NFC is the latest way for people and products to track what you do—even how fast you get there.
What if how you used some of your triathlon gear—specifically your wetsuit, your
bike, or your running shoes—influenced how a brand made upgrades and new product lines? It could happen sooner than you think. Running shoes with digital chips embedded in the tongue are already in production.
The chips use Near Field Communication (NFC) technology, a short-range wireless connectivity protocol that uses magnetic field induction to enable communication between two devices. It’s activated when one NFC device (a smartphone, a race-tracking chip, a personal health monitoring band, etc.) comes within an inch of an NFC receiver to allow a data link.
Some mainstream examples of NFC applications include mobile payment and banking systems (like Apple Pay), retail content marketing programs, and race-timing applications. Adidas is the first to use NFC technology in running shoes as a way to continually pass along original content to consumers through a digital app. Each of Adidas’ Speedfactory AM4 line of shoes— which debuted last fall—is built with an NFC chip embedded in the tongue to offer owners content like storytelling videos about products, athletes, and training—as well as targeted offers.
But Adidas also wants to use the technology to receive feedback from runners: By understanding performance data (including the duration, speed, frequency, force impact, and location of a user’s runs, for example) and using small-batch production and a shorter production cycle, the brand believes it can more quickly develop and improve shoes for consumers in specific regions, with the end-goal of capturing user-generated feedback to create shoes for specific individuals.
The first prototype running shoe Adidas built with an NFC chip was the Futurecraft MFG (aka “Made for Germany”) in 2016, but the brand has subsequently launched specific models for London, Paris, Los Angeles, and New York with the idea of getting feedback from runners in those particular regions to help inform future design updates and entirely new products.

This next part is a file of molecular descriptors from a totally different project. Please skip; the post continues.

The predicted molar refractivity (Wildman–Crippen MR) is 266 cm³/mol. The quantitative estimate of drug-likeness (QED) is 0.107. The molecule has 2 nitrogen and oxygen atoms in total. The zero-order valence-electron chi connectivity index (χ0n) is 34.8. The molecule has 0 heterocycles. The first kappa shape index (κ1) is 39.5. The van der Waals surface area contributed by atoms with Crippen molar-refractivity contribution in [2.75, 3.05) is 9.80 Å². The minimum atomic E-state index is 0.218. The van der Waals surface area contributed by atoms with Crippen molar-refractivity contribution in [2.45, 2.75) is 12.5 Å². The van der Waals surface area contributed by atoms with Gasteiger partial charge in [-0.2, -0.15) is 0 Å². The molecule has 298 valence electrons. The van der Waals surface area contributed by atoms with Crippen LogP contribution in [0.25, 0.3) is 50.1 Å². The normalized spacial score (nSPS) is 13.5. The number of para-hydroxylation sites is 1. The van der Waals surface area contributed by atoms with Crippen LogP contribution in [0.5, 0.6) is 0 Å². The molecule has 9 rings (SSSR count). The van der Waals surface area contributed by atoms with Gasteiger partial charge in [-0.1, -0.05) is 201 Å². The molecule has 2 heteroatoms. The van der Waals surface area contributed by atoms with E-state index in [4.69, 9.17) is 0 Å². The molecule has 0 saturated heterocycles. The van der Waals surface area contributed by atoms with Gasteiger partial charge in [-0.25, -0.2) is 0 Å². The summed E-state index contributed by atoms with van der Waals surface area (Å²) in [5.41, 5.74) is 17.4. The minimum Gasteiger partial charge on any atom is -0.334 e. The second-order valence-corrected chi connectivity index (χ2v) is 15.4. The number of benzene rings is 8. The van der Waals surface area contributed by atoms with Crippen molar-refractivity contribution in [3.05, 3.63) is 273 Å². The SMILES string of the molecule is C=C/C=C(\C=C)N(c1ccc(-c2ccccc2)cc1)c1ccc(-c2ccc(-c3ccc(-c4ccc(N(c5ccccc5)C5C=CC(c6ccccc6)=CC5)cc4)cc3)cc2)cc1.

In addition, a small but growing number of triathlons, clubs, and coaches in Europe are using NFC technology systems to time events and workouts. Most chip timing systems use radio-frequency identification (RFID) technology, which utilize electromagnetic fields and radio waves to automatically track an RFID tag with a competitor’s electronically stored information.
The downside of NFC technology is that it doesn’t lend itself to big events as well as RFID systems because the chips can’t be read unless they’re extremely close to the reader, says Mark Bockmann, president of Race Rite, a Boulder, Colorado-based company that administers and distributes RFID timing systems. This reduces NFC’s effectiveness for situations where multiple competitors are passing through a checkpoint or crossing the finish line in a short period of time. However, NFC technology does have the benefit of being a lot easier to set up, and it’s less expensive for race directors, clubs, and coaches, says Vesa Suomalainen, CEO of Webscorer, a registration, timing, and results platform company based near Seattle that offers both RFID and NFC systems to events around the world.
“You can actually use an Android phone or an iPhone as the chip reader,” Suomalainen says. “With RFID systems, you have to end up buying basically a separate RFID reader device and have antennas that connect to the reader, which makes it a pretty complicated and involved piece. With an NFC system, if you already have the phones, it’s just the cost of the chips. But it is limited in the types of events it can be used for timing.”
So what about the future of NFC? Things could get a little sci-fi: “The next level
of iteration could be a shoe that actually sends information without you needing to connect it to a cable or to an NFC reader, utilizing 5G low-frequency technology,” says Michael Voegele, chief information officer at Adidas. Knowing you’re being watched just means you’ll run faster, right?